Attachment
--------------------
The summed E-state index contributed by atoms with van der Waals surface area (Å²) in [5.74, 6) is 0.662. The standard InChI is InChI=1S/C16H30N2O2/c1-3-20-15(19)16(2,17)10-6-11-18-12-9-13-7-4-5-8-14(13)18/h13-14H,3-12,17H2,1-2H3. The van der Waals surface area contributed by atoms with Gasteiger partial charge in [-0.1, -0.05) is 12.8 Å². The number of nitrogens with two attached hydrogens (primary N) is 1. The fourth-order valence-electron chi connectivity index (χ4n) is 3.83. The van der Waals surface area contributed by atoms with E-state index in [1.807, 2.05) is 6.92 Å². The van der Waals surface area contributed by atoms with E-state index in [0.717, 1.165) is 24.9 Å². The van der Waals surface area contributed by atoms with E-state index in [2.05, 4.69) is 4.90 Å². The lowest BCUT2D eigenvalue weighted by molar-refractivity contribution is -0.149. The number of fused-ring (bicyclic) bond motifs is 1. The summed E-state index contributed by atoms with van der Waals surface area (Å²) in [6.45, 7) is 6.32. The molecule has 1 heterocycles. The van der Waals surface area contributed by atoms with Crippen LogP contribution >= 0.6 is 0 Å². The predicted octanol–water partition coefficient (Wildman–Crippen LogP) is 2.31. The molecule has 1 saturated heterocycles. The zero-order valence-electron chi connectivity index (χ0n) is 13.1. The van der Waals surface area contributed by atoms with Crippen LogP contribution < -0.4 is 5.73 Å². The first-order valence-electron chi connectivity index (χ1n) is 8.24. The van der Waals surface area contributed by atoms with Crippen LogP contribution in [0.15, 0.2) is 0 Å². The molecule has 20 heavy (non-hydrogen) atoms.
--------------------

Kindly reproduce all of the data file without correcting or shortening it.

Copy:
The summed E-state index contributed by atoms with van der Waals surface area (Å²) in [5.74, 6) is 0.662. The standard InChI is InChI=1S/C16H30N2O2/c1-3-20-15(19)16(2,17)10-6-11-18-12-9-13-7-4-5-8-14(13)18/h13-14H,3-12,17H2,1-2H3. The van der Waals surface area contributed by atoms with Gasteiger partial charge in [-0.1, -0.05) is 12.8 Å². The number of nitrogens with two attached hydrogens (primary N) is 1. The fourth-order valence-electron chi connectivity index (χ4n) is 3.83. The van der Waals surface area contributed by atoms with E-state index in [1.807, 2.05) is 6.92 Å². The van der Waals surface area contributed by atoms with E-state index in [0.717, 1.165) is 24.9 Å². The van der Waals surface area contributed by atoms with E-state index in [2.05, 4.69) is 4.90 Å². The lowest BCUT2D eigenvalue weighted by molar-refractivity contribution is -0.149. The number of fused-ring (bicyclic) bond motifs is 1. The summed E-state index contributed by atoms with van der Waals surface area (Å²) in [6.45, 7) is 6.32. The molecule has 1 heterocycles. The van der Waals surface area contributed by atoms with Crippen LogP contribution >= 0.6 is 0 Å². The predicted octanol–water partition coefficient (Wildman–Crippen LogP) is 2.31. The molecule has 1 saturated heterocycles. The zero-order valence-electron chi connectivity index (χ0n) is 13.1. The van der Waals surface area contributed by atoms with Crippen LogP contribution < -0.4 is 5.73 Å². The first-order valence-electron chi connectivity index (χ1n) is 8.24. The van der Waals surface area contributed by atoms with Crippen LogP contribution in [0.15, 0.2) is 0 Å². The molecule has 20 heavy (non-hydrogen) atoms.